Officials have released records detailing the deaths of a transgender woman and a gay man who’d both lived in San Francisco and died earlier this year.

Some details around the April drowning of Marilyn Outlaw, 53, are still unknown, but officials haven’t indicated they regard her death as suspicious. Richard Nelson, 36, who was found slumped over outside his apartment in February, died from heart problems.

Marilyn Outlaw

The coroner division of the Marin County Sheriff’s office lists Outlaw’s cause of death as drowning, but the recently completed report says it was the consequence of “undetermined” factors. No one at the coroner’s office was available today (Thursday, September 20) for an interview.

According to the coroner’s report, someone on a sailboat saw Outlaw’s floating body the morning of April 14. The U.S. Coast Guard recovered her body about 1,000 feet from Alcatraz Island, between Alcatraz and the Golden Gate Bridge. She had several “small” scratches on her forehead, the file says.

Outlaw was carrying a Greyhound bus ticket, about $138, and keys, and she was wearing a torn coat, jeans, and a T-shirt when she was found, according to the file. Los Angeles and San Francisco were both listed on her bus ticket. Outlaw had a California ID card bearing her name.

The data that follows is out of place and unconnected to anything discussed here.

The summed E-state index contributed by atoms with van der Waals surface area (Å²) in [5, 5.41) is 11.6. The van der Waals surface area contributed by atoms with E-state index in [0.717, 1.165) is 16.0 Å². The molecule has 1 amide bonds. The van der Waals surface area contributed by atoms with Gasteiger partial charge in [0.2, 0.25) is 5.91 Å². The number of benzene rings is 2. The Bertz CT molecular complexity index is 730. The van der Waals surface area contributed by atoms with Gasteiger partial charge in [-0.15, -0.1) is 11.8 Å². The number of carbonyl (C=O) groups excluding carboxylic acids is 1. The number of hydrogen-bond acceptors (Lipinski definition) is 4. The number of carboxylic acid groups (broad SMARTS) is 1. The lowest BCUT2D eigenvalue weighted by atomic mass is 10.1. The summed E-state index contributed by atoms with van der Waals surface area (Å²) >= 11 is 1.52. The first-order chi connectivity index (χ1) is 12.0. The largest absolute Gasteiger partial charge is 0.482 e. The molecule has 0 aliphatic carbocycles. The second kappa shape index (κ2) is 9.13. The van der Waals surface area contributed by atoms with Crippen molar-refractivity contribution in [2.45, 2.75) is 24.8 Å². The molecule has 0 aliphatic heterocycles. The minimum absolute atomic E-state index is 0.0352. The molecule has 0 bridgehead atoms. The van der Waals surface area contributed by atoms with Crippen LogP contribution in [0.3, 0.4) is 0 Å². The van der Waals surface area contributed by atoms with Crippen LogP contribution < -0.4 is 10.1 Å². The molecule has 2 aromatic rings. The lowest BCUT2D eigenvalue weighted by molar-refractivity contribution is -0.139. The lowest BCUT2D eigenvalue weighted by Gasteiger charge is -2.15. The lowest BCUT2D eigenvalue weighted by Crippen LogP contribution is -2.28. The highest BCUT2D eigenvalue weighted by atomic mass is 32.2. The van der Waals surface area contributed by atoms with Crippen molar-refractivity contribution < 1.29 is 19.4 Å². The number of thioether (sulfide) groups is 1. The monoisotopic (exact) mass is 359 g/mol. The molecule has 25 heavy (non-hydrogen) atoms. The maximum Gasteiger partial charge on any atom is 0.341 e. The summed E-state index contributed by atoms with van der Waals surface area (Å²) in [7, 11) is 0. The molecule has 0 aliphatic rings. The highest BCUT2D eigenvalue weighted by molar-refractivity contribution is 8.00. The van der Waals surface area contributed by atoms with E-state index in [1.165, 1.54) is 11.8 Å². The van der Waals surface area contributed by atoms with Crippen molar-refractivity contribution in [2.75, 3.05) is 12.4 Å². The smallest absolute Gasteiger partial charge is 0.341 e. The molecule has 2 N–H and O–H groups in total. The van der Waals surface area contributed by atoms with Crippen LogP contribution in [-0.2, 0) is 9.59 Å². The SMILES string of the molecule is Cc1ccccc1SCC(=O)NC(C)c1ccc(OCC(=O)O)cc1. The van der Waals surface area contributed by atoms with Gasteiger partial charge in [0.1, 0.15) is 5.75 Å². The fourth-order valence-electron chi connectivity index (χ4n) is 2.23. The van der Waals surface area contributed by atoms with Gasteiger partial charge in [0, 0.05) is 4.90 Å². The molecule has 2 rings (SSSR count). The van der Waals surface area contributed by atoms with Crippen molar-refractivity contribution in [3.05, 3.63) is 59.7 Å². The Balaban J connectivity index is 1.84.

She’d last been seen at about 10 a.m., April 13, when she left the Hartland Hotel, 909 Geary Street, where she lived. Hotel staff reported that Outlaw hadn’t had a visitor in over a week. The manager didn’t find any messages left behind by Outlaw and there was no evidence of anyone else staying in her room, the coroner’s report says.

A San Francisco Police Department homicide inspector searched Outlaw’s room and “found no evidence of foul play, no evidence of drug paraphernalia, and no evidence of letter of intent,” according to the coroner’s documents. A hotel social worker told the inspector that Outlaw, who had “typically been very outgoing,” had “recently displayed signs of social withdrawal,” the report says.

The file says one of Outlaw’s sisters reported that she’d last spoken with her  around February. Outlaw had a history of depression, but the sister wasn’t aware of prior suicidal ideas or attempts.

Outlaw had lived in St. Louis until around 2010, when she’d “abruptly moved to California without offering any warning” to her family, the report says. It also says Outlaw had told a relative she was worried because she owed someone money, but no further information was available to the coroner’s office.

According to the website for the Tenderloin Housing Clinic, the nonprofit that runs the Hartland, the hotel serves homeless people. A staffer at Lutheran Social Services who acted as Outlaw’s payee and handled her rent told a coroner’s official that she’d last seen Outlaw April 13, when the staffer had gone to the Hartland to give her a check. She said Outlaw had been “quiet and didn’t strike up any conversation.”